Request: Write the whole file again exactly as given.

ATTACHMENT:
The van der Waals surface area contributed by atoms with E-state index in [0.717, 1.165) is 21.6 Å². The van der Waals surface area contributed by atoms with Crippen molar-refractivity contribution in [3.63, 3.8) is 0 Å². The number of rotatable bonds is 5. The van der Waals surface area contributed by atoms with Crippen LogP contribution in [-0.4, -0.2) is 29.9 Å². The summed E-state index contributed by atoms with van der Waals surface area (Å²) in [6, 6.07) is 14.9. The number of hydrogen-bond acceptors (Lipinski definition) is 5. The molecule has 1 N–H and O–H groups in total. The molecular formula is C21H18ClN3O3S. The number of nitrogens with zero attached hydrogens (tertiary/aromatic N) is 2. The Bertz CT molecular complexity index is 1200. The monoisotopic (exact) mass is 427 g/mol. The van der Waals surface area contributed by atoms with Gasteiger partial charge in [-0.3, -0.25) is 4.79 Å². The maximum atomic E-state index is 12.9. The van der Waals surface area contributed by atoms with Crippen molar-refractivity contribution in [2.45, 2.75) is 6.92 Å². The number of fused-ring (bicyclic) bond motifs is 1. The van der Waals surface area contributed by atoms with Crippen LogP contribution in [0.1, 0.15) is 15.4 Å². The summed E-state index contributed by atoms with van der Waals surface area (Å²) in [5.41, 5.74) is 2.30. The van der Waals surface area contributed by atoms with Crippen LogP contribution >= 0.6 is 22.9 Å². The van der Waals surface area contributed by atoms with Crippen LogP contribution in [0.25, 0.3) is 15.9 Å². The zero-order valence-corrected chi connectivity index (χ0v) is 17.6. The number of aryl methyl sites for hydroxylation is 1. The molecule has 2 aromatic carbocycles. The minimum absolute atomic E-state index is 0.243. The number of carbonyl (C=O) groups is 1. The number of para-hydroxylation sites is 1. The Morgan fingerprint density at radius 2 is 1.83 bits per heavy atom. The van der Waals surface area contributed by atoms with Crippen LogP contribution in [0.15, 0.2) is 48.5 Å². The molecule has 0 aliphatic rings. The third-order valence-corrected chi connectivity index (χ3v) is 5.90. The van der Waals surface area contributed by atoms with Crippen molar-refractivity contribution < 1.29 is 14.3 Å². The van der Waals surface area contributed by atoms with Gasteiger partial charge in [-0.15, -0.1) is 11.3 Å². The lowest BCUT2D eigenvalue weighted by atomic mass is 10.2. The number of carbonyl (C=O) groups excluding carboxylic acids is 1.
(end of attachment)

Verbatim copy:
The van der Waals surface area contributed by atoms with E-state index in [0.717, 1.165) is 21.6 Å². The van der Waals surface area contributed by atoms with Crippen molar-refractivity contribution in [3.63, 3.8) is 0 Å². The number of rotatable bonds is 5. The van der Waals surface area contributed by atoms with Crippen LogP contribution in [-0.4, -0.2) is 29.9 Å². The summed E-state index contributed by atoms with van der Waals surface area (Å²) in [6, 6.07) is 14.9. The number of hydrogen-bond acceptors (Lipinski definition) is 5. The molecule has 1 N–H and O–H groups in total. The molecular formula is C21H18ClN3O3S. The number of nitrogens with zero attached hydrogens (tertiary/aromatic N) is 2. The Bertz CT molecular complexity index is 1200. The monoisotopic (exact) mass is 427 g/mol. The van der Waals surface area contributed by atoms with Gasteiger partial charge in [-0.3, -0.25) is 4.79 Å². The maximum atomic E-state index is 12.9. The van der Waals surface area contributed by atoms with Crippen molar-refractivity contribution in [2.45, 2.75) is 6.92 Å². The number of fused-ring (bicyclic) bond motifs is 1. The van der Waals surface area contributed by atoms with Crippen LogP contribution in [0.1, 0.15) is 15.4 Å². The summed E-state index contributed by atoms with van der Waals surface area (Å²) in [5.41, 5.74) is 2.30. The van der Waals surface area contributed by atoms with Crippen LogP contribution >= 0.6 is 22.9 Å². The van der Waals surface area contributed by atoms with Crippen LogP contribution in [0.25, 0.3) is 15.9 Å². The zero-order valence-corrected chi connectivity index (χ0v) is 17.6. The number of aryl methyl sites for hydroxylation is 1. The molecule has 2 aromatic carbocycles. The minimum absolute atomic E-state index is 0.243. The number of carbonyl (C=O) groups is 1. The number of para-hydroxylation sites is 1. The Morgan fingerprint density at radius 2 is 1.83 bits per heavy atom. The van der Waals surface area contributed by atoms with Crippen LogP contribution in [0.15, 0.2) is 48.5 Å². The molecule has 0 aliphatic rings. The third-order valence-corrected chi connectivity index (χ3v) is 5.90. The van der Waals surface area contributed by atoms with Crippen molar-refractivity contribution < 1.29 is 14.3 Å². The van der Waals surface area contributed by atoms with Gasteiger partial charge in [-0.15, -0.1) is 11.3 Å². The lowest BCUT2D eigenvalue weighted by atomic mass is 10.2. The number of carbonyl (C=O) groups excluding carboxylic acids is 1.